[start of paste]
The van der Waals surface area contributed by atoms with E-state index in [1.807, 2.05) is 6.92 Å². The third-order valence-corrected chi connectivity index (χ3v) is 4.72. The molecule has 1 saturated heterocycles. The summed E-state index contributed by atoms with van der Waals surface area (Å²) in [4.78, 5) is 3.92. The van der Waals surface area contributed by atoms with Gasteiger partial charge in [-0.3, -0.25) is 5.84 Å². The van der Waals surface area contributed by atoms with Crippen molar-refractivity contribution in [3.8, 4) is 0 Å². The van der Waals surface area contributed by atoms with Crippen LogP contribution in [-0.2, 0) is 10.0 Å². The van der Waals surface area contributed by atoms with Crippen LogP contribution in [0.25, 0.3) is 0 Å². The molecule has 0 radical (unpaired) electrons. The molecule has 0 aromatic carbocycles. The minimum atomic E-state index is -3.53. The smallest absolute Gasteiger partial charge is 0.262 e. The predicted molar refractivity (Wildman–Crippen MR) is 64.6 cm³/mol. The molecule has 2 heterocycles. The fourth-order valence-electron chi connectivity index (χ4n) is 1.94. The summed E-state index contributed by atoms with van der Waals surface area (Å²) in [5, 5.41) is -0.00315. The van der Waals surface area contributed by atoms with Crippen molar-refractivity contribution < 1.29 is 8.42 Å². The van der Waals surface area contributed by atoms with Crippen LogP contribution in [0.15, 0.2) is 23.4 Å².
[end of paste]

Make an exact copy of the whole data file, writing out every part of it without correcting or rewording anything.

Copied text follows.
The van der Waals surface area contributed by atoms with E-state index in [1.807, 2.05) is 6.92 Å². The third-order valence-corrected chi connectivity index (χ3v) is 4.72. The molecule has 1 saturated heterocycles. The summed E-state index contributed by atoms with van der Waals surface area (Å²) in [4.78, 5) is 3.92. The van der Waals surface area contributed by atoms with Gasteiger partial charge in [-0.3, -0.25) is 5.84 Å². The van der Waals surface area contributed by atoms with Crippen molar-refractivity contribution in [3.8, 4) is 0 Å². The van der Waals surface area contributed by atoms with Crippen LogP contribution in [-0.2, 0) is 10.0 Å². The van der Waals surface area contributed by atoms with Crippen LogP contribution in [0.25, 0.3) is 0 Å². The molecule has 0 radical (unpaired) electrons. The molecule has 0 aromatic carbocycles. The minimum atomic E-state index is -3.53. The smallest absolute Gasteiger partial charge is 0.262 e. The predicted molar refractivity (Wildman–Crippen MR) is 64.6 cm³/mol. The molecule has 2 heterocycles. The fourth-order valence-electron chi connectivity index (χ4n) is 1.94. The summed E-state index contributed by atoms with van der Waals surface area (Å²) in [5, 5.41) is -0.00315. The van der Waals surface area contributed by atoms with Crippen molar-refractivity contribution < 1.29 is 8.42 Å². The van der Waals surface area contributed by atoms with Crippen LogP contribution in [0.15, 0.2) is 23.4 Å².